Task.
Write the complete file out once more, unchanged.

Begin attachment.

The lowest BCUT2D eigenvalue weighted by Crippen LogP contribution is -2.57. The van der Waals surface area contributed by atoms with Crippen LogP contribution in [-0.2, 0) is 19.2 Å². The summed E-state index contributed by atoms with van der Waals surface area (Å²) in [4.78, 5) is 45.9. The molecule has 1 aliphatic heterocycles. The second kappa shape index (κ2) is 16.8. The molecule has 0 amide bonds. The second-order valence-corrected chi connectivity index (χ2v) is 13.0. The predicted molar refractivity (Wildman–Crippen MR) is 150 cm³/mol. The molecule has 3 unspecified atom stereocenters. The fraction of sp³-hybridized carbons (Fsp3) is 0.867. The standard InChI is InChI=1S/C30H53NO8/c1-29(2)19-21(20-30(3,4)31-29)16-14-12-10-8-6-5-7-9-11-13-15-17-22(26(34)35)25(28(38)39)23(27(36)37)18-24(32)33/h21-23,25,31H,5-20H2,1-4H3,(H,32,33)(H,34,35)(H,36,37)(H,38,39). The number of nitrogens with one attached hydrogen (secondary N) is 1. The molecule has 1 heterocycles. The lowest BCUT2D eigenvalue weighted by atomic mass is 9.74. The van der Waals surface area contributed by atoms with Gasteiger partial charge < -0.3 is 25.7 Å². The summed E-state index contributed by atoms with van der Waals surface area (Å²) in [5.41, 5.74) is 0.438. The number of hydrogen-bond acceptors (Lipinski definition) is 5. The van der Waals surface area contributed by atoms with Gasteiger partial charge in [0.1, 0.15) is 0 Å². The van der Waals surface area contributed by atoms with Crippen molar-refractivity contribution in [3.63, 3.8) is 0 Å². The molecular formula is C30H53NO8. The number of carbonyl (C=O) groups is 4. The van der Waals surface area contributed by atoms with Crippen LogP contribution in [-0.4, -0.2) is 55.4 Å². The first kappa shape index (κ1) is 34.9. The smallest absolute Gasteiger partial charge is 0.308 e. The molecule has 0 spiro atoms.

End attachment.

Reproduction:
The lowest BCUT2D eigenvalue weighted by Crippen LogP contribution is -2.57. The van der Waals surface area contributed by atoms with Crippen LogP contribution in [-0.2, 0) is 19.2 Å². The summed E-state index contributed by atoms with van der Waals surface area (Å²) in [4.78, 5) is 45.9. The molecule has 1 aliphatic heterocycles. The second kappa shape index (κ2) is 16.8. The molecule has 0 amide bonds. The second-order valence-corrected chi connectivity index (χ2v) is 13.0. The predicted molar refractivity (Wildman–Crippen MR) is 150 cm³/mol. The molecule has 3 unspecified atom stereocenters. The fraction of sp³-hybridized carbons (Fsp3) is 0.867. The standard InChI is InChI=1S/C30H53NO8/c1-29(2)19-21(20-30(3,4)31-29)16-14-12-10-8-6-5-7-9-11-13-15-17-22(26(34)35)25(28(38)39)23(27(36)37)18-24(32)33/h21-23,25,31H,5-20H2,1-4H3,(H,32,33)(H,34,35)(H,36,37)(H,38,39). The number of nitrogens with one attached hydrogen (secondary N) is 1. The molecule has 1 heterocycles. The lowest BCUT2D eigenvalue weighted by atomic mass is 9.74. The van der Waals surface area contributed by atoms with Gasteiger partial charge < -0.3 is 25.7 Å². The summed E-state index contributed by atoms with van der Waals surface area (Å²) in [5.41, 5.74) is 0.438. The number of hydrogen-bond acceptors (Lipinski definition) is 5. The van der Waals surface area contributed by atoms with Gasteiger partial charge in [0.1, 0.15) is 0 Å². The van der Waals surface area contributed by atoms with Crippen molar-refractivity contribution in [3.63, 3.8) is 0 Å². The molecular formula is C30H53NO8. The number of carbonyl (C=O) groups is 4. The van der Waals surface area contributed by atoms with Crippen LogP contribution in [-0.4, -0.2) is 55.4 Å². The first kappa shape index (κ1) is 34.9. The smallest absolute Gasteiger partial charge is 0.308 e. The molecule has 0 spiro atoms.